CLEARWATER, Fla. - Calving season for North Atlantic right whales has begun, and as the endangered species migrates down the U.S. East Coast, researchers with Clearwater Marine Aquarium are tracking their every move.
Every day from November to April (weather permitting), a team of CMA scientists flies above the ocean, hoping to spot one of the massive, rare sea creatures.
The South Carolina Right Whale Aerial Team leader Shelby Yahn said when there's a sighting, they begin to collect data above and determine if a boat crew should be deployed.
It's believed that only about 350 right whales still exist. Yahn said the research her team is doing is critical to bringing that number up and saving the species.
"We are able to confirm, in real time, the life histories of these animals," Yahn said.
They, track everything from mating behavior, the number of calves born, entanglements and other environmental threats.
A right whales skims the surface, as seen from the the research vessel Shearwater, during a Right Whale research expedition with the Center for Coastal Studies (NOAA permit 25740-01) in Cape Cod Bay, off the coast of Massachusetts, on April 5, 2022.
Yahn's team works with the North Carolina and Georgia teams and NOAA to record as much information as possible about the whales and their habitats.
"Every nose of a right whale will basically be like its fingerprint, and it can change slightly, but at this point, because we have so many dedicated teams all the way from Canada through Florida, we can document every single whale," Yahn said.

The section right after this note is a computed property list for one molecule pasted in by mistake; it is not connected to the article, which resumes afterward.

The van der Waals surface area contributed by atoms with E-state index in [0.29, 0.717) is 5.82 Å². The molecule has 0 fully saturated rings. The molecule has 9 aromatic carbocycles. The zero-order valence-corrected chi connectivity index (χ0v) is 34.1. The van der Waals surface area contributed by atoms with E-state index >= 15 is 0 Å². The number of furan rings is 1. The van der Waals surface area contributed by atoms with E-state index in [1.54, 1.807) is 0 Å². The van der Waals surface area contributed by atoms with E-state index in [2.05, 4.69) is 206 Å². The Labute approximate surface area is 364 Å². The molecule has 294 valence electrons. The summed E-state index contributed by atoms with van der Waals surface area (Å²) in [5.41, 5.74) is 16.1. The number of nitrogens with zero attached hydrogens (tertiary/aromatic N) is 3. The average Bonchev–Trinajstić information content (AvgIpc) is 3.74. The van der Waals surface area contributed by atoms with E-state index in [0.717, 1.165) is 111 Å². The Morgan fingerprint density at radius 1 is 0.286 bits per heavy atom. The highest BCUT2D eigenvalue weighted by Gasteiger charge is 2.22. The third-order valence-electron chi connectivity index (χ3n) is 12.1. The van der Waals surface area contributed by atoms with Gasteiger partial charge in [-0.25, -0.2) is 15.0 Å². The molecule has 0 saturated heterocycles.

The information helps researchers predict future population patterns and helps NOAA decide what federal regulations to implement to protect right whales, like speed restrictions for boats.
A 9-year-old male right whale lays dead on a beach on Miscou Island in New Brunswick after being towed onto the shore the night before on June 7, 2019. A necropsy took place later that day. This North Atlantic right whale - among the most endangered
NOAA can actually send notifications to boaters in areas where right whales might be present, warning them to slow their speed and be alert.
Yahn said they can also dispatch a team to respond if a whale looks sick or injured.
Their flight season is when most right whales migrate from Canada and Massachusetts down to the coasts of Georgia and Florida.
So far, Yahn says it has been a slower start to the season.
Anyone who sees a right whale is asked to call NOAA’s hotline and a team will respond to evaluate the situation.
It’s illegal to get within 500 yards of a North Atlantic right whale.